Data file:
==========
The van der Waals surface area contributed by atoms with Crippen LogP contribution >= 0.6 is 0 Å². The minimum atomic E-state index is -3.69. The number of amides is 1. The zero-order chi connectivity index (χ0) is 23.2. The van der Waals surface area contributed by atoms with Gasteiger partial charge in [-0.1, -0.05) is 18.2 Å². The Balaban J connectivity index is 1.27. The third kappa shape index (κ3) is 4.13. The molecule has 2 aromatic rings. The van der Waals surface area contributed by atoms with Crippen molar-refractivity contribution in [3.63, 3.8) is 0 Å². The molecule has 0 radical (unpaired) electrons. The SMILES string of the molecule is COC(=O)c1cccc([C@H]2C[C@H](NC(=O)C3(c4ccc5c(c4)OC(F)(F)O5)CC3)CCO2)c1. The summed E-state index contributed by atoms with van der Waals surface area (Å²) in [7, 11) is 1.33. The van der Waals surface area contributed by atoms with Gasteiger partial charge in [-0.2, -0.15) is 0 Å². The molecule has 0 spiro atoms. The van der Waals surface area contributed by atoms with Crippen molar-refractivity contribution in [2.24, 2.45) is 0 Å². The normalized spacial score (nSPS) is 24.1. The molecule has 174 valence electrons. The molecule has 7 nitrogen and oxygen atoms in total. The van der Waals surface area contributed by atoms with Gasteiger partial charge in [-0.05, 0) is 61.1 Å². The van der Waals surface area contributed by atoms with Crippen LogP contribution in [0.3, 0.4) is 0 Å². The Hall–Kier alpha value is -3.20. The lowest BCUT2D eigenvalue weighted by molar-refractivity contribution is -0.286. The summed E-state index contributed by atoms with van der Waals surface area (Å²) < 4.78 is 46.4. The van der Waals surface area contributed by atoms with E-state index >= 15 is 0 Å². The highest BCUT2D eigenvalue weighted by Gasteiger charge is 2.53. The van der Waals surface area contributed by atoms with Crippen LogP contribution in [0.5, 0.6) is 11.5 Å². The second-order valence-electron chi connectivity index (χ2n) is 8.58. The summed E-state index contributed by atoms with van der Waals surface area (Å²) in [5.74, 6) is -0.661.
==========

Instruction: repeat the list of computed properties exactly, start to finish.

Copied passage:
The van der Waals surface area contributed by atoms with Crippen LogP contribution >= 0.6 is 0 Å². The minimum atomic E-state index is -3.69. The number of amides is 1. The zero-order chi connectivity index (χ0) is 23.2. The van der Waals surface area contributed by atoms with Gasteiger partial charge in [-0.1, -0.05) is 18.2 Å². The Balaban J connectivity index is 1.27. The third kappa shape index (κ3) is 4.13. The molecule has 2 aromatic rings. The van der Waals surface area contributed by atoms with Crippen molar-refractivity contribution in [3.63, 3.8) is 0 Å². The molecule has 0 radical (unpaired) electrons. The SMILES string of the molecule is COC(=O)c1cccc([C@H]2C[C@H](NC(=O)C3(c4ccc5c(c4)OC(F)(F)O5)CC3)CCO2)c1. The summed E-state index contributed by atoms with van der Waals surface area (Å²) in [7, 11) is 1.33. The van der Waals surface area contributed by atoms with Gasteiger partial charge in [-0.2, -0.15) is 0 Å². The molecule has 0 spiro atoms. The van der Waals surface area contributed by atoms with Crippen molar-refractivity contribution in [2.24, 2.45) is 0 Å². The normalized spacial score (nSPS) is 24.1. The molecule has 174 valence electrons. The molecule has 7 nitrogen and oxygen atoms in total. The van der Waals surface area contributed by atoms with Gasteiger partial charge in [-0.05, 0) is 61.1 Å². The van der Waals surface area contributed by atoms with Crippen LogP contribution in [0.3, 0.4) is 0 Å². The Hall–Kier alpha value is -3.20. The lowest BCUT2D eigenvalue weighted by molar-refractivity contribution is -0.286. The summed E-state index contributed by atoms with van der Waals surface area (Å²) < 4.78 is 46.4. The van der Waals surface area contributed by atoms with E-state index >= 15 is 0 Å². The highest BCUT2D eigenvalue weighted by Gasteiger charge is 2.53. The van der Waals surface area contributed by atoms with Crippen LogP contribution in [0.5, 0.6) is 11.5 Å². The second-order valence-electron chi connectivity index (χ2n) is 8.58. The summed E-state index contributed by atoms with van der Waals surface area (Å²) in [5.74, 6) is -0.661.